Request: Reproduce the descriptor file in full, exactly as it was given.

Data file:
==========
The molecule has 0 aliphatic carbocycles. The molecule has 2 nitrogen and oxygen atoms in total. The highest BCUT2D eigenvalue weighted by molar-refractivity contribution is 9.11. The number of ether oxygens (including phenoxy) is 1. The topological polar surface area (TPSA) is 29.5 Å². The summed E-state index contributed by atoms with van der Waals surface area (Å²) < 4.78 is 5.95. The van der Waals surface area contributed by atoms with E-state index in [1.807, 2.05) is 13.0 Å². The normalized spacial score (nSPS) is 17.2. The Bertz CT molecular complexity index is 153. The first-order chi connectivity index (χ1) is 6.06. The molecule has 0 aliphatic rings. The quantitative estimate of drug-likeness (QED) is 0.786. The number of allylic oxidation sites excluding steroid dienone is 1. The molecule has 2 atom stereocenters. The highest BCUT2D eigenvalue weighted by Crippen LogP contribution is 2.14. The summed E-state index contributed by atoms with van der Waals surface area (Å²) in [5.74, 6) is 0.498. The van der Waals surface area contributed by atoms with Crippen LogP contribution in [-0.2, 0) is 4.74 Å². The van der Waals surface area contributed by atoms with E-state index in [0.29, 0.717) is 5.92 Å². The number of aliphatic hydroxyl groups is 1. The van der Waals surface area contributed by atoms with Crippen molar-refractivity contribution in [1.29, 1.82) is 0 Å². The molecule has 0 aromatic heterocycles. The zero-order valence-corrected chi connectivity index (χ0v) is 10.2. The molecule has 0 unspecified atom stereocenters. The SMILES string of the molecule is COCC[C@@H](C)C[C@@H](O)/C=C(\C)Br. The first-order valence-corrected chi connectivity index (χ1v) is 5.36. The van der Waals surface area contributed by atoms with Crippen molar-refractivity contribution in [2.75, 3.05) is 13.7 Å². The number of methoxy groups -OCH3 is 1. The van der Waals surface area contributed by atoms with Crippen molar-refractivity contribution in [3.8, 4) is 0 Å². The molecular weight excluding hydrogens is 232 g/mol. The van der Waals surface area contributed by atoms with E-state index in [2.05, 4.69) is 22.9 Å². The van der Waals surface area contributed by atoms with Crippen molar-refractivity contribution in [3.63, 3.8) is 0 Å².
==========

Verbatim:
The molecule has 0 aliphatic carbocycles. The molecule has 2 nitrogen and oxygen atoms in total. The highest BCUT2D eigenvalue weighted by molar-refractivity contribution is 9.11. The number of ether oxygens (including phenoxy) is 1. The topological polar surface area (TPSA) is 29.5 Å². The summed E-state index contributed by atoms with van der Waals surface area (Å²) < 4.78 is 5.95. The van der Waals surface area contributed by atoms with E-state index in [1.807, 2.05) is 13.0 Å². The normalized spacial score (nSPS) is 17.2. The Bertz CT molecular complexity index is 153. The first-order chi connectivity index (χ1) is 6.06. The molecule has 0 aliphatic rings. The quantitative estimate of drug-likeness (QED) is 0.786. The number of allylic oxidation sites excluding steroid dienone is 1. The molecule has 2 atom stereocenters. The highest BCUT2D eigenvalue weighted by Crippen LogP contribution is 2.14. The summed E-state index contributed by atoms with van der Waals surface area (Å²) in [5.74, 6) is 0.498. The van der Waals surface area contributed by atoms with Crippen LogP contribution in [-0.2, 0) is 4.74 Å². The van der Waals surface area contributed by atoms with E-state index in [0.29, 0.717) is 5.92 Å². The number of aliphatic hydroxyl groups is 1. The van der Waals surface area contributed by atoms with Crippen molar-refractivity contribution in [1.29, 1.82) is 0 Å². The molecule has 0 aromatic heterocycles. The zero-order valence-corrected chi connectivity index (χ0v) is 10.2. The molecule has 0 unspecified atom stereocenters. The SMILES string of the molecule is COCC[C@@H](C)C[C@@H](O)/C=C(\C)Br. The first-order valence-corrected chi connectivity index (χ1v) is 5.36. The van der Waals surface area contributed by atoms with Crippen molar-refractivity contribution in [2.75, 3.05) is 13.7 Å². The number of methoxy groups -OCH3 is 1. The van der Waals surface area contributed by atoms with Crippen molar-refractivity contribution in [3.8, 4) is 0 Å². The molecular weight excluding hydrogens is 232 g/mol. The van der Waals surface area contributed by atoms with E-state index in [2.05, 4.69) is 22.9 Å². The van der Waals surface area contributed by atoms with Crippen molar-refractivity contribution in [3.63, 3.8) is 0 Å².